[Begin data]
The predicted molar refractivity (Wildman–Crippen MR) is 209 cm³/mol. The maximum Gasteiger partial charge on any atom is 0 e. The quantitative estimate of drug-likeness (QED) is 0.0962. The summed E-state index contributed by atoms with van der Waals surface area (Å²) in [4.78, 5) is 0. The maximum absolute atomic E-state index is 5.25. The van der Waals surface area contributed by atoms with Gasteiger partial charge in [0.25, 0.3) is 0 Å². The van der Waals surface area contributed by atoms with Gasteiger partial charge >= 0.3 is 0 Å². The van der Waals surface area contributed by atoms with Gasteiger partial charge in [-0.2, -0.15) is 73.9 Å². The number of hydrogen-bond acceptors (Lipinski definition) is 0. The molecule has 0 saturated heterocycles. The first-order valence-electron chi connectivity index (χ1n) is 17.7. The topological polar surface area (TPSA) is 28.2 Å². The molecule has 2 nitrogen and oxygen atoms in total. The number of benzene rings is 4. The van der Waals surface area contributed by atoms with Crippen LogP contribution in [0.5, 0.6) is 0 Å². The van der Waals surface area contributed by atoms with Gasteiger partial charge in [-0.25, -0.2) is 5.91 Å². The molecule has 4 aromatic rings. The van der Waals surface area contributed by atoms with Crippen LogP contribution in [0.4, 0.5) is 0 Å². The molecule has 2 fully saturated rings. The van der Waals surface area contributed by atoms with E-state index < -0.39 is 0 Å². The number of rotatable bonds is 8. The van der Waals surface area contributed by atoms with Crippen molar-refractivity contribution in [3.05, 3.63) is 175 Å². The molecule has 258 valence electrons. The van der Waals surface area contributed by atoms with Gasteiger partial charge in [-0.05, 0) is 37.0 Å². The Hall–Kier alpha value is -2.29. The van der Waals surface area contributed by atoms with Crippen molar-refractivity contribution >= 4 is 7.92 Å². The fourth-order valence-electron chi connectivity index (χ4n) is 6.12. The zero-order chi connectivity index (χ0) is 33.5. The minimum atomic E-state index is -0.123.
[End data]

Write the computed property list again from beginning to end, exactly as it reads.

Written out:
The predicted molar refractivity (Wildman–Crippen MR) is 209 cm³/mol. The maximum Gasteiger partial charge on any atom is 0 e. The quantitative estimate of drug-likeness (QED) is 0.0962. The summed E-state index contributed by atoms with van der Waals surface area (Å²) in [4.78, 5) is 0. The maximum absolute atomic E-state index is 5.25. The van der Waals surface area contributed by atoms with Gasteiger partial charge in [0.25, 0.3) is 0 Å². The van der Waals surface area contributed by atoms with Gasteiger partial charge >= 0.3 is 0 Å². The van der Waals surface area contributed by atoms with Gasteiger partial charge in [-0.2, -0.15) is 73.9 Å². The number of hydrogen-bond acceptors (Lipinski definition) is 0. The molecule has 0 saturated heterocycles. The first-order valence-electron chi connectivity index (χ1n) is 17.7. The topological polar surface area (TPSA) is 28.2 Å². The molecule has 2 nitrogen and oxygen atoms in total. The number of benzene rings is 4. The van der Waals surface area contributed by atoms with Crippen LogP contribution in [0.5, 0.6) is 0 Å². The van der Waals surface area contributed by atoms with Gasteiger partial charge in [-0.25, -0.2) is 5.91 Å². The molecule has 4 aromatic rings. The van der Waals surface area contributed by atoms with Crippen LogP contribution in [0.4, 0.5) is 0 Å². The molecule has 2 fully saturated rings. The van der Waals surface area contributed by atoms with E-state index < -0.39 is 0 Å². The number of rotatable bonds is 8. The van der Waals surface area contributed by atoms with Crippen molar-refractivity contribution in [3.05, 3.63) is 175 Å². The molecule has 258 valence electrons. The van der Waals surface area contributed by atoms with Gasteiger partial charge in [-0.05, 0) is 37.0 Å². The Hall–Kier alpha value is -2.29. The van der Waals surface area contributed by atoms with Crippen molar-refractivity contribution >= 4 is 7.92 Å². The fourth-order valence-electron chi connectivity index (χ4n) is 6.12. The zero-order chi connectivity index (χ0) is 33.5. The minimum atomic E-state index is -0.123.